The weather is cooler, the heaters are on. The holiday season is here and the lights are going up. According to the U.S. Fire Administration, December and January are the months with the most electrical fires because of the use of heating appliances and lights. Electric fires typically start in the bedroom, but fatalities occur in the den, family and living rooms most of the time. To help you to avoid becoming a statistic during the cold months ahead, here are the 5 most common causes of electrical fires include:
- Outdated wiring.
If your home is over 20 years old, you might not have the wiring capability to handle the amount of electrical appliances we have running through our households today. The average home has computers, numerous devices charging, gaming systems, widescreen televisions, many appliances running in the kitchen and so much more. The amount of electricity surging through a home to run everything going on is greater than what was required and wired for 20 plus years ago.
- Extension cords.
Often when we are charging our electrical devices we feel the need to be on them and working, playing or checking in. In homes where outlets are not placed every 5 feet, it is hard to be tethered to the wall and an extra 6 feet of extension cord helps stay tethered to the electricity. Misuse of extension cords is an electrical fire cause. Only use extension cords as a temporary measure. Appliances should be plugged directly into the outlet and not plugged into an extension cord.
- Space heaters.
These portable heaters are great for staying warm but often we put them too close to beds, couches, rugs and other combustible items. If you are using a coil space heater pay special attention because these hold more danger as coils become so hot they will ignite a flammable surface almost immediately on contact. Radiator-type space heaters are less likely to ignite flammable items because they diffuse the heat over the surface of the appliance. Use caution and care when using any space heater.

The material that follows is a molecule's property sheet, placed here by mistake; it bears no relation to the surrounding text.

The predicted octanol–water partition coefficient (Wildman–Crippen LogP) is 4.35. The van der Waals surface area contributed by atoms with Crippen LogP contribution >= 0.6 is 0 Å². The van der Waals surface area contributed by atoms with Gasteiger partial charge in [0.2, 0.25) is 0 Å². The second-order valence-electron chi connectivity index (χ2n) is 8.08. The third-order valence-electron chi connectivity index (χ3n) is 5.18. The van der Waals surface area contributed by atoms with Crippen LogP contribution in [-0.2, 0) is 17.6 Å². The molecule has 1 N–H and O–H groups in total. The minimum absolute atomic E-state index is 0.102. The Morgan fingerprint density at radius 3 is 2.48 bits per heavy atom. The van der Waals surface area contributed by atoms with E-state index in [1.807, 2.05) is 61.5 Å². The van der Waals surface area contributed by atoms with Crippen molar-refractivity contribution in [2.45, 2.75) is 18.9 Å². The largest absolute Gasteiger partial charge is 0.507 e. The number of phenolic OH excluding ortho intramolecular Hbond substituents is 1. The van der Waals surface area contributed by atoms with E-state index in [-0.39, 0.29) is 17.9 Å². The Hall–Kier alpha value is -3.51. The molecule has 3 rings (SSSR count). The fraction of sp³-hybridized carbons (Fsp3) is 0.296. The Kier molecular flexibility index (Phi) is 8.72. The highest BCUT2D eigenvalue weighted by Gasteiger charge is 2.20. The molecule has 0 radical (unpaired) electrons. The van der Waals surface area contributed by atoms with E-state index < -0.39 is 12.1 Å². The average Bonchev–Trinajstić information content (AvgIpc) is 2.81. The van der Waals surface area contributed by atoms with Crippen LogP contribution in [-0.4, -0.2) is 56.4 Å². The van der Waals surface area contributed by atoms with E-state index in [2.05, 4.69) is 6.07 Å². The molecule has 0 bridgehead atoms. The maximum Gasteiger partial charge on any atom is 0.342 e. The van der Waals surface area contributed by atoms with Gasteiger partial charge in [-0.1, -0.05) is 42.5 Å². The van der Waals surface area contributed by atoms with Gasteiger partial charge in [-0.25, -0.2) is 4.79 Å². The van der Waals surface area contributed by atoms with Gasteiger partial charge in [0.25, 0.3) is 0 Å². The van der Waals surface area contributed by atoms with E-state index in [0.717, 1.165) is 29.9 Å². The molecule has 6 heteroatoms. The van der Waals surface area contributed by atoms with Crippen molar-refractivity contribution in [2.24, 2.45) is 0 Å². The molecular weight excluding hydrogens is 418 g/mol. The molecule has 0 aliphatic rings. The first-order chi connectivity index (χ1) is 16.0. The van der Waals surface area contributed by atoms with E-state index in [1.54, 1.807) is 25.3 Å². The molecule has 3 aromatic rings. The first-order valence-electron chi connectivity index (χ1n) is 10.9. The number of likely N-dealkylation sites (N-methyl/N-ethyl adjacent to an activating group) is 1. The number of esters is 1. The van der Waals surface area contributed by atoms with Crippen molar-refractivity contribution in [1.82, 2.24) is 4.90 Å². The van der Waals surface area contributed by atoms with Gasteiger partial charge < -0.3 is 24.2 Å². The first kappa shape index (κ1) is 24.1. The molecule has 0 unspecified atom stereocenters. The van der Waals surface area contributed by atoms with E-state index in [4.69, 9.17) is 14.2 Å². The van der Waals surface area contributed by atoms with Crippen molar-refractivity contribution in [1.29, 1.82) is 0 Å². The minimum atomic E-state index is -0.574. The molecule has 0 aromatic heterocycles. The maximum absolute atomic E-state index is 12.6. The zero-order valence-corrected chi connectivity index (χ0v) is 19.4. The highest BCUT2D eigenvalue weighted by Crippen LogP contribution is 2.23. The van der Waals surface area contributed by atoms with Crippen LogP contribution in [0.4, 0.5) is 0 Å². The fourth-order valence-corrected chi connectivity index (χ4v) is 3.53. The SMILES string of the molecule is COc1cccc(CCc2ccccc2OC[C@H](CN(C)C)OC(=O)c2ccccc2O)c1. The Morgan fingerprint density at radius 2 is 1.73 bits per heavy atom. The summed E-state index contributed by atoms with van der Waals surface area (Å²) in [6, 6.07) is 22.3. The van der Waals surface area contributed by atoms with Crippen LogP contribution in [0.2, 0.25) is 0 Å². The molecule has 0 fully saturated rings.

- Light fixtures.
Another common cause of electrical fires is light fixtures, lamps, and bulbs. Using a bulb with too high a wattage for the lamp is a leading cause of an electrical fire. Check the lamp or light fixture for the recommended wattage and do not go over that amount when choosing a bulb for that fixture.
- Faulty appliances and outlets.
The majority of electrical fires are because of old, outdated appliances and faulty electrical outlets. Never use an appliance with a frayed cord because it can send too much heat onto other surfaces such as curtains, rugs, and floors to start a fire. Other fires are started when there are faults in receptacles and switches.
- Other reasons:
- Cords run under rugs because the cord can overheat and start the rug on fire
- Removing the ground plug (the third prong) so that it will work in 2 prong outlet
- Putting cloth or paper over lampshade, as the material heats up it may ignite
- Outdated breaker boxes with worn out connectors that don’t trip when overloaded
Many fires occur because of human error. When in doubt hire an electrician to install a new outlet close to your favorite chair or to review your breaker box for signs of issues. Check appliance cords for signs of wear that could lead to a fire. Most importantly, be alert. If something seems like a fire hazard move it, unplug it or turn it off.